Potty Training Twins When Only One Child is Interested

boy and girl on floor potties potty training twins

Read about a mom’s experience potty training twins when only one child was interested and the other was happy to sit back and wait.

My twins arrived at almost 38 weeks gestation, delivered via c-section after I went into labor four days before it was scheduled. We were fortunate both babies were over six pounds apiece, my girl being born first and my boy second and one ounce larger.

For the first year, my daughter was the one who did everything first. She was larger, ate more, and gained weight more quickly, slept less and needed to be held more. My boy was calm, sweet, and rarely fussed. My girl was the engine that drove most of our schedule.

As they became more active, she would be the one trying the next stage before my boy had finished the one before. Yet, he always caught up quickly. While she would spend three months “swimming” on her stomach before learning to crawl, after watching her for a few days, he would skip the “swimming part” and go straight to crawling.

It was the same thing with creeping and walking – she would spend weeks practicing before finally accomplishing it, and he would watch her for a few days after she’d gotten it, and just get straight to it.

toddler twins with arms up potty training

It figures it would be the same with potty training them. Our preschool is very supportive with potty training; they must be trained by the “threes” classroom, but they are very helpful with training them as well.

My daughter, the youngest in her class with a summer birthday, is a cheerful little girl with a busy personality. Very quickly after entering the toddler class we switched to pull-ups and she quickly was able to tell us when she was wet. She went from there to running to the potty to go, and now spends the day in underwear at preschool.

At home, we make it easy for her by having a step stool by the sink and the toilet. The small Elmo ring is always on the toilet downstairs and upstairs in the bathroom the twins use. Every time she goes we give her a Skittle, applaud loudly and make a big deal out of it.

With both of my older children, we had to go cold turkey on the pull-ups; they were just using them like diapers, so I know that is soon in the cards for her as well. I know consistency is the key for potty training, and some bribery if necessary. It’s hard with two older children to be home enough on the weekends to commit to taking away pull-ups.

twins wearing buckets potty training

Surprisingly, my son remains uninterested. While I always ask him if he needs to go potty (and he’ll even toddle into the bathroom, following his sister as she shrieks she needs to go) he hasn’t expressed more of an interest.

For a while, he wanted a treat when we gave her one, and wanted to sit on the potty, but when I explained to him just sitting wasn’t going to get the treat, he stopped even bothering to sit. Since he couldn’t even tell us if he was wet and always blamed his dirty diapers on his sister when we asked if he needed to be changed, I don’t think he has been making much of a connection yet between what’s in his diaper and going on the potty.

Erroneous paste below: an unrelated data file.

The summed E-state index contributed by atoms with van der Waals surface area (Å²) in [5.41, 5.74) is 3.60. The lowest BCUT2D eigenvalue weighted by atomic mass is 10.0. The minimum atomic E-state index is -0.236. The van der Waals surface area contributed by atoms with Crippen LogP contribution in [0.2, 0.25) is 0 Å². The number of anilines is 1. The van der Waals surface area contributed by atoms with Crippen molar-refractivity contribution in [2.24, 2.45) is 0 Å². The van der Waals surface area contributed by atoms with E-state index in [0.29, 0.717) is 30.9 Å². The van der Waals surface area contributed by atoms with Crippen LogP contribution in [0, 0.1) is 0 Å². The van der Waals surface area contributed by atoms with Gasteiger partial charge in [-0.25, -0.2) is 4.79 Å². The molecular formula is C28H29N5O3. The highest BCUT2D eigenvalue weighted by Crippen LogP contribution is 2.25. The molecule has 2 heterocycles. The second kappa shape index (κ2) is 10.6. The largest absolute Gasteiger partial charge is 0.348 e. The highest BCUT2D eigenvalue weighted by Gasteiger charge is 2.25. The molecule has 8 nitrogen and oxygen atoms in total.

girl on potty training

But we try to include him in the process without forcing him to participate. We read them the same potty books, have them both try to go before the bath when they already are pant-less, ask them at the same time if they need new pull-ups, and encourage them both at the same time while not forcing either of them to sit on the potty longer than they want to.

I hope that just by being comfortable with the process, by the time my son is ready, it will be an easier transition, since he knows what his sister does and what positive reinforcement she gets. I also sit him down to pee, just as I do her, because I think that will be easier for him as opposed to learning standing up. They do the same thing at preschool.

girl boy twins potty training

With two older kids and a full-time job, I’m not as pushing potty training as I might be if I stayed home, because we are rarely at home for them to run to the bathroom (mostly they are riding around in the car picking up their older siblings!).

At preschool, they follow the preschool potty times, which we try to copy at home, but since I still have a few months until they are required to be potty trained, I am still willing to be a little more lax about it in the hopes that they will pick it up on their own.

While I’d love for both of them to be potty trained and out of diapers, right now I’m just thrilled we have one less child to buy as many pull-ups for.  Not having them potty training at the same time has not been an issue as it sometimes can be with twins. While my son hasn’t caught on yet, just recently for the first time told me he was wet and needed a new pull-up. And my hope is he’ll pick this up as quickly as he did crawling and walking. I hope!

meg sacksMeg Sacks is the mother of four – including boy-girl twins. She is an office mama with 18 years of corporate communications experience and is also a contributor to Jacksonville Moms Blog and the MOPs International blog. She loves writing about her kids and learning over and over again how to be a mom – especially to twins!

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